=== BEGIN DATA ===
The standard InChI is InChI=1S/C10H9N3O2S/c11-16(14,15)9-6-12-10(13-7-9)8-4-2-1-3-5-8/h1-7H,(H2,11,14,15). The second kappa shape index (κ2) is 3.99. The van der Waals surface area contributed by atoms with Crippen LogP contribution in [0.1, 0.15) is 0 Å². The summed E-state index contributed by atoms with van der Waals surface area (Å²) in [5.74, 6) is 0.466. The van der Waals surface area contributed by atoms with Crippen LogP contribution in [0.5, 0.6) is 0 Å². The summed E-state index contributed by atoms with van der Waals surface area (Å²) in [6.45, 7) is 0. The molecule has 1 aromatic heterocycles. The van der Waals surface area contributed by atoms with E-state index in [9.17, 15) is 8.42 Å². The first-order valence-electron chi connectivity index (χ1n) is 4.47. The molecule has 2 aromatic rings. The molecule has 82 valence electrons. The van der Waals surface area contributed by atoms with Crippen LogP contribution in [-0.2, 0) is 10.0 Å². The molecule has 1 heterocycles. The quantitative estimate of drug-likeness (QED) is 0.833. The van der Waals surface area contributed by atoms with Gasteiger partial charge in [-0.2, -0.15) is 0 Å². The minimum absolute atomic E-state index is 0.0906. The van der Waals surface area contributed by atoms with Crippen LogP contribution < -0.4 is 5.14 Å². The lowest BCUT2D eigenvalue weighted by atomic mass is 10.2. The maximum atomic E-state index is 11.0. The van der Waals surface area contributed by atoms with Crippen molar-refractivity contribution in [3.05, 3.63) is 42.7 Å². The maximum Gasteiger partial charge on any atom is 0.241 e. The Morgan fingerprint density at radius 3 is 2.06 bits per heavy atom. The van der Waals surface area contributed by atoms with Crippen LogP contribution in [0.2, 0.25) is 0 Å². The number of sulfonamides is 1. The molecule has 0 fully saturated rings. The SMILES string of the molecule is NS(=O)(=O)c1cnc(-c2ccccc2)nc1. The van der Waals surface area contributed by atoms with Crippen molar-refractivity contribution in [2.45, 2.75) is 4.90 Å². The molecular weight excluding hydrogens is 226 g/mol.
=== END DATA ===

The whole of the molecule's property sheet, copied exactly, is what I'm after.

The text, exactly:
The standard InChI is InChI=1S/C10H9N3O2S/c11-16(14,15)9-6-12-10(13-7-9)8-4-2-1-3-5-8/h1-7H,(H2,11,14,15). The second kappa shape index (κ2) is 3.99. The van der Waals surface area contributed by atoms with Crippen LogP contribution in [0.1, 0.15) is 0 Å². The summed E-state index contributed by atoms with van der Waals surface area (Å²) in [5.74, 6) is 0.466. The van der Waals surface area contributed by atoms with Crippen LogP contribution in [0.5, 0.6) is 0 Å². The summed E-state index contributed by atoms with van der Waals surface area (Å²) in [6.45, 7) is 0. The molecule has 1 aromatic heterocycles. The van der Waals surface area contributed by atoms with E-state index in [9.17, 15) is 8.42 Å². The first-order valence-electron chi connectivity index (χ1n) is 4.47. The molecule has 2 aromatic rings. The molecule has 82 valence electrons. The van der Waals surface area contributed by atoms with Crippen LogP contribution in [-0.2, 0) is 10.0 Å². The molecule has 1 heterocycles. The quantitative estimate of drug-likeness (QED) is 0.833. The van der Waals surface area contributed by atoms with Gasteiger partial charge in [-0.2, -0.15) is 0 Å². The minimum absolute atomic E-state index is 0.0906. The van der Waals surface area contributed by atoms with Crippen LogP contribution < -0.4 is 5.14 Å². The lowest BCUT2D eigenvalue weighted by atomic mass is 10.2. The maximum atomic E-state index is 11.0. The van der Waals surface area contributed by atoms with Crippen molar-refractivity contribution in [3.05, 3.63) is 42.7 Å². The maximum Gasteiger partial charge on any atom is 0.241 e. The Morgan fingerprint density at radius 3 is 2.06 bits per heavy atom. The van der Waals surface area contributed by atoms with Crippen LogP contribution in [0.2, 0.25) is 0 Å². The number of sulfonamides is 1. The molecule has 0 fully saturated rings. The SMILES string of the molecule is NS(=O)(=O)c1cnc(-c2ccccc2)nc1. The van der Waals surface area contributed by atoms with Crippen molar-refractivity contribution in [2.45, 2.75) is 4.90 Å². The molecular weight excluding hydrogens is 226 g/mol.